(The following is the 10th in a series of posts related to my re-reading of Miss America by Day: Lessons Learned from Ultimate Betrayal and Unconditional Love, by Marilyn Van Derbur.)
Continuing from my previous post, some further thoughts on the matter of the abuser’s “facade” and of the “facade” of the abuser’s family:
– The world of wrought-iron tables and pleasant conversation of the adults in my golf course dream wasn’t simply some cover, consciously designed and maintained for the express purpose of concealing the child sexual abuse that was occurring within my family but had its own integrity, its own reality that sought to maintain itself quite apart from the question of whether any such abuse was occurring or not.
– Just as a major genuine, authentic part of Ms. Van Derbur’s father’s life involved his various roles as a Denver community leader in various respects, so a major, authentic part my father’s life involved his roles as a professor at Vanderbilt University and as a member of Westminster Presbyterian Church, so that their actions, in these roles, were every bit as genuine and authentic as their actions when they were sexually abusing their children.
– I’ve often wondered whether my father’s case involved his have some sort of split personality, with him literally, at least in many cases, not remembering his acts of child sexual abuse while leading the “normal” parts of his existence—when, for example, he would be teaching or otherwise fulfilling his professorial duties at Vanderbilt, attending church, having sex with my mother, or presiding over a family dinner.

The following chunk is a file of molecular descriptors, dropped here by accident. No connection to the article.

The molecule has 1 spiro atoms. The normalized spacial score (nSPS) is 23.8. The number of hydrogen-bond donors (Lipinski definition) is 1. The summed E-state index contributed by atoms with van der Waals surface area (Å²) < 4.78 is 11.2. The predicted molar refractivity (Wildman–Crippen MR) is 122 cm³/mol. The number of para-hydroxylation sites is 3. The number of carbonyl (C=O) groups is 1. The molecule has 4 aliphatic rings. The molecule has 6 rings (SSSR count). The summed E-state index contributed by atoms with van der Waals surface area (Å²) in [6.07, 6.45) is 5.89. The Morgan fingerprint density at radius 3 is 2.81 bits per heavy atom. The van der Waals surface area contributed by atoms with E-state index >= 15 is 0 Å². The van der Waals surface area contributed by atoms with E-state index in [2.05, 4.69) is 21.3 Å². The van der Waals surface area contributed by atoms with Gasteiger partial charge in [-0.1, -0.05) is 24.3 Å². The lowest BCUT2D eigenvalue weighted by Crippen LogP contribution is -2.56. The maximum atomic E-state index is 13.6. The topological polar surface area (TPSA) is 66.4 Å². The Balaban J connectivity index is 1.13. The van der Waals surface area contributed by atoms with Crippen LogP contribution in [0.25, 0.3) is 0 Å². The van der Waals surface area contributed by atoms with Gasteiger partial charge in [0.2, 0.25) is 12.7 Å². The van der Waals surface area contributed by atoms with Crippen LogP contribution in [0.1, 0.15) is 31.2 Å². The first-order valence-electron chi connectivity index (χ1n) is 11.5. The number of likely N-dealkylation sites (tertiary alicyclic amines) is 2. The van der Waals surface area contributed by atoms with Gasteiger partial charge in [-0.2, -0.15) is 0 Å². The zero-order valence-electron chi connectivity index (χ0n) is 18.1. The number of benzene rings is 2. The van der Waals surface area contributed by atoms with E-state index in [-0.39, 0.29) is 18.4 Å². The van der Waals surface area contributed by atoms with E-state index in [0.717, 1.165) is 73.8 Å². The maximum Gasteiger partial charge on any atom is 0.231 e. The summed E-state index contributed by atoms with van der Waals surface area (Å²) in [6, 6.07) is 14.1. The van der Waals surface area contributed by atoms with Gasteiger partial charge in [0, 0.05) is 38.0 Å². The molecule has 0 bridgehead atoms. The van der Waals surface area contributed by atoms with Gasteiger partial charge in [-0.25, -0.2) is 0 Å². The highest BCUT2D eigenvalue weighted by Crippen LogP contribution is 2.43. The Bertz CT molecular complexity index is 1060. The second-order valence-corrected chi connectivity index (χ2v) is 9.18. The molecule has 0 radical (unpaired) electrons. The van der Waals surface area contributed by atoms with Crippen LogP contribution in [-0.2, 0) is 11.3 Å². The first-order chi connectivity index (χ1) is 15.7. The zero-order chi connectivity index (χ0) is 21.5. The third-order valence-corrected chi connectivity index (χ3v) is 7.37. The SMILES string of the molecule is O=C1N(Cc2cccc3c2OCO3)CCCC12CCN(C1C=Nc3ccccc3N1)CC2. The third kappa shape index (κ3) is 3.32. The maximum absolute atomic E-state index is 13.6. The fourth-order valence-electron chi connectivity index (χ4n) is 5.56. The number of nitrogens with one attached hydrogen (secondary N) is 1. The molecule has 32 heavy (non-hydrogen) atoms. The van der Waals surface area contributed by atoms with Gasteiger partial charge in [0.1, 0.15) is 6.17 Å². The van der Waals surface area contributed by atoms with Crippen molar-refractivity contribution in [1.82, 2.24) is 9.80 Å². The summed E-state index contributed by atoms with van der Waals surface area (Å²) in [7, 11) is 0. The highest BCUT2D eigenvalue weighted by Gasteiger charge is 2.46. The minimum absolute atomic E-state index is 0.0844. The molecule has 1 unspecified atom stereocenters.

– With specific regard to a child sexual abuser’s sex life, a child sexual abuser may genuinely and thoroughly enjoy having non-abusive sexual relations with adults—such relations not being a false front in the least but, rather, as much a part of the abuser’s core sexual identity and behavior as his / her sexually abusive behavior with children.
– Of course, the possibility of rank hypocrisy exists. For example, a politician or other community leader who is committing child sexual abuse might vigorously endorse legislative and other efforts having as their central aim the curbing of child sexual abuse; the same such leader—as was the case with Ms. Van Derbur’s father—might serve on the board of an organization dedicated to the proper care of foster children. But even in cases such as these, the child sexual abuser may, from their own standpoint, perceive no contradiction, either because, in some cases, they have succeeded in largely or entirely compartmentalizing that aspect of their life involving child sexual abuse, keeping it separate from the other aspects of their life, or because, in other cases, they have succeeding in rationalizing their abuse to such a degree as to perceive it as being somehow beneficial to the child or children they are abusing.
The outer “facade” of normalcy is often, to a substantial degree anyway, bogus only to the degree that it is perceived or assumed to be representative of the entirety of the abuser’s and abuser’s family’s existence.